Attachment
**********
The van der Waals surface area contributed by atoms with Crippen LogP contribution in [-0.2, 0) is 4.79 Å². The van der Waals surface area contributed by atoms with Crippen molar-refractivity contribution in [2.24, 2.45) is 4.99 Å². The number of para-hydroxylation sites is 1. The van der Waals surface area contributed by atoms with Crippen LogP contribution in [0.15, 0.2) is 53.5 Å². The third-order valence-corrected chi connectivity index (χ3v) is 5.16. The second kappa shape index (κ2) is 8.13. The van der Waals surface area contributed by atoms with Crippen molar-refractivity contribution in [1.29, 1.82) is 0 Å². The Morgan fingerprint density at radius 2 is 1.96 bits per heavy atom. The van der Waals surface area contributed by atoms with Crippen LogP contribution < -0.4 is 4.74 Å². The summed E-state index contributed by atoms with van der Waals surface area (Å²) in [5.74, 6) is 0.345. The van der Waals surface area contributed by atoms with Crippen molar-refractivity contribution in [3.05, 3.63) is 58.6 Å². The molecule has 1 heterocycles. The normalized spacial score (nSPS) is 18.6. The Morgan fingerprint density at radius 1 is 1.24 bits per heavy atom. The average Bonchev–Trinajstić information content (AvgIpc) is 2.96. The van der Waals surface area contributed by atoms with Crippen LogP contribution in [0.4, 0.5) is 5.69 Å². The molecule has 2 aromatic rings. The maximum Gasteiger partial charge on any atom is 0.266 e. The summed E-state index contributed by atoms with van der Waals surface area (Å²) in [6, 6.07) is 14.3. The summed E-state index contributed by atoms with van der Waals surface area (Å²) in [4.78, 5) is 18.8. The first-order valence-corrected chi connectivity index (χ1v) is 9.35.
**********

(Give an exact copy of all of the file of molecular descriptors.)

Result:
The van der Waals surface area contributed by atoms with Crippen LogP contribution in [-0.2, 0) is 4.79 Å². The van der Waals surface area contributed by atoms with Crippen molar-refractivity contribution in [2.24, 2.45) is 4.99 Å². The number of para-hydroxylation sites is 1. The van der Waals surface area contributed by atoms with Crippen LogP contribution in [0.15, 0.2) is 53.5 Å². The third-order valence-corrected chi connectivity index (χ3v) is 5.16. The second kappa shape index (κ2) is 8.13. The van der Waals surface area contributed by atoms with Crippen molar-refractivity contribution in [1.29, 1.82) is 0 Å². The Morgan fingerprint density at radius 2 is 1.96 bits per heavy atom. The van der Waals surface area contributed by atoms with Crippen LogP contribution < -0.4 is 4.74 Å². The summed E-state index contributed by atoms with van der Waals surface area (Å²) in [5.74, 6) is 0.345. The van der Waals surface area contributed by atoms with Crippen molar-refractivity contribution in [3.05, 3.63) is 58.6 Å². The molecule has 1 heterocycles. The normalized spacial score (nSPS) is 18.6. The Morgan fingerprint density at radius 1 is 1.24 bits per heavy atom. The average Bonchev–Trinajstić information content (AvgIpc) is 2.96. The van der Waals surface area contributed by atoms with Crippen LogP contribution in [0.4, 0.5) is 5.69 Å². The molecule has 2 aromatic rings. The maximum Gasteiger partial charge on any atom is 0.266 e. The summed E-state index contributed by atoms with van der Waals surface area (Å²) in [6, 6.07) is 14.3. The summed E-state index contributed by atoms with van der Waals surface area (Å²) in [4.78, 5) is 18.8. The first-order valence-corrected chi connectivity index (χ1v) is 9.35.